The subject of Father's paternity encompassed much of the proof at trial. Mother testified there were two potential fathers, a man named M.P., and Father. Other witnesses testified Mother had initially named a third man, R.N.[1] According to Grandmother, DNA tests in 2008 and 2009 ruled out the other men. Mother never told her that Father was among the potential fathers. M.S.K. recalled that in 2007, Father came to pick up Mother. M.S.K. overhead Father ask Mother if she was pregnant, to which Mother replied that she was. When Father asked if it was his baby, Mother told him, "you're the only one that I've been with, so it must be yours." Grandmother knew Father because he and Mother had dated in 2002 during high school. According to Father, Grandmother had disliked him since then. In 2009, Grandmother learned that Father's mother (Mrs. S.) had taken pictures of the Child outside his daycare. The two women talked and discussed the possibility that Father was the Child's father. Grandmother invited Mrs. S. to have DNA testing of the Child and Father, but heard nothing more from her or Father. DNA testing eventually ruled out the other men. N.N. testified that Mother initially said R.M. was the father, then told her it was Father. A.W., a former girlfriend, met Father in 2009. She testified that Father told her then that he might be the Child's father.

Mother denied ever telling Father that the Child was his or discussing a DNA test until 2012, but admitted that, years earlier, she told Mrs. S. and Father's sister there was a "slight chance" that he was the father. In mid-July, Father found Mother via Facebook and she told him DNA tests showed that none of the other men were the father. Mother said Father never provided support during or after the pregnancy because he had "no clue" that the Child was his. She said Father came to see her when the Child was eighteen months old; when he asked if the Child was his, she lied and told him there was "no possibility." For his part, Father conceded that he "always knew it was a possibility" that he was the Child's father – even though he and Mother had intercourse only once, around the time of conception. Father testified he first asked Mother about paternity in 2009, and Mother told him they were trying to get a DNA test on another man. Father told Mother that if that test proved negative, he would also like to be tested. He moved away to attend school and heard nothing back from Mother.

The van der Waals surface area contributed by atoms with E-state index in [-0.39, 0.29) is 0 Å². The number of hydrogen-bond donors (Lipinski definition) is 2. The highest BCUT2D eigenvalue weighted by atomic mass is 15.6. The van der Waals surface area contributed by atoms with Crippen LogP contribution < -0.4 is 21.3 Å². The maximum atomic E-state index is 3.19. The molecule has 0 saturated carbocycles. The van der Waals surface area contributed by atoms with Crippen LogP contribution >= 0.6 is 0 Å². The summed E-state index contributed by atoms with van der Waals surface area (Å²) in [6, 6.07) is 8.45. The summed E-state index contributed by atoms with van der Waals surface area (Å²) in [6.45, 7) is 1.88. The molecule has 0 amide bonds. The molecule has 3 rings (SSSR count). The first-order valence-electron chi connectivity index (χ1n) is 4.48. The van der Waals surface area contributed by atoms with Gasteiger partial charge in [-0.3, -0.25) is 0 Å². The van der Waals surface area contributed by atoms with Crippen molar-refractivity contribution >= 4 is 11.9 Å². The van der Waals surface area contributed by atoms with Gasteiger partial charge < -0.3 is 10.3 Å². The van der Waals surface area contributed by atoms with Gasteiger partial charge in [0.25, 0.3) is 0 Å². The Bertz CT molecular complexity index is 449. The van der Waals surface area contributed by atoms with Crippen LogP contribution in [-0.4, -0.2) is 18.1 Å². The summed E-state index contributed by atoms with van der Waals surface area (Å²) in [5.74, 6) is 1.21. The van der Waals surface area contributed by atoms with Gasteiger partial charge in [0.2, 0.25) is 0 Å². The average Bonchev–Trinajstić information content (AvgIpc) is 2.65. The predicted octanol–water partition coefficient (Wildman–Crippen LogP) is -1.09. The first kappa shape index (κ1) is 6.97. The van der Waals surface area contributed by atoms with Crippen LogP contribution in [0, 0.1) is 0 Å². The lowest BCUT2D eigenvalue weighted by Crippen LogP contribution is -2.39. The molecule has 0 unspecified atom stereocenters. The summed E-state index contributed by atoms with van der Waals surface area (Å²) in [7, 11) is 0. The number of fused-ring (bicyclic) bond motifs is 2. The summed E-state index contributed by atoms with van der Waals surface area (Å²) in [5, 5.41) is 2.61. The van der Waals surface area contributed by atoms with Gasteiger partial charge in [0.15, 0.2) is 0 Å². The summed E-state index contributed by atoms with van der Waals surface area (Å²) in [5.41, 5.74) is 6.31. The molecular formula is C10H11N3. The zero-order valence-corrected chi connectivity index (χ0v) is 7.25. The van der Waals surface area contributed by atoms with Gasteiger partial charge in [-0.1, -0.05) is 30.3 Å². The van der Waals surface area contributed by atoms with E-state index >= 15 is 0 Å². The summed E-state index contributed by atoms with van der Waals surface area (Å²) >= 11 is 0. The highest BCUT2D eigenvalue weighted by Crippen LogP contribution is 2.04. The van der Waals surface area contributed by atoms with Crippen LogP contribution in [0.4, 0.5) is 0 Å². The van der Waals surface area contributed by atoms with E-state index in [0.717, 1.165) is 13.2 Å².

On July 30, 2012, Father went to Grandparents' home, unannounced, to discuss the Child and stayed for nearly three hours. According to Grandmother, Father told them that he was "there to see [his] son." Grandmother thus learned, for the first time, that Father believed he was the Child's father. According to Grandmother, during the visit, Father told her that Mother had first told him when she was pregnant that the Child was his. Grandmother said when she asked what took Father so long to come tell her, Father said that he had been away at college and "just couldn't afford a DNA test." Both parties agreed that the visit went well, but as Father was leaving, he said he wanted full custody if his paternity was confirmed. This prompted Grandmother to file for adoption. On September 12, 2012, Father filed a petition to establish paternity. On March 1, 2013, Father underwent DNA testing. The results indicated a 99.9996% probability of his paternity.

In October 2012, Mother and Father visited the Child at school without Grandmother's permission. The Child came home and told Grandmother that Mother and Father were planning to come back that night and take the Child with them. As a result, Grandmother obtained a restraining order. In December 2012, the trial court modified the order to grant Mother and Father visitation limited to twice a month. Grandparents said the visits generally went well, but always led to trouble afterwards—the Child experienced nightmares in which he feared that a "big monster" was coming to take him away, and became very clingy and disobedient.

In June 2013, Mother and Father appeared for a child support hearing; they were ordered to pay $202 and $208 per month, respectively.[2] In July 2013, Father and Mother were married. In November 2013, a second child was born to them.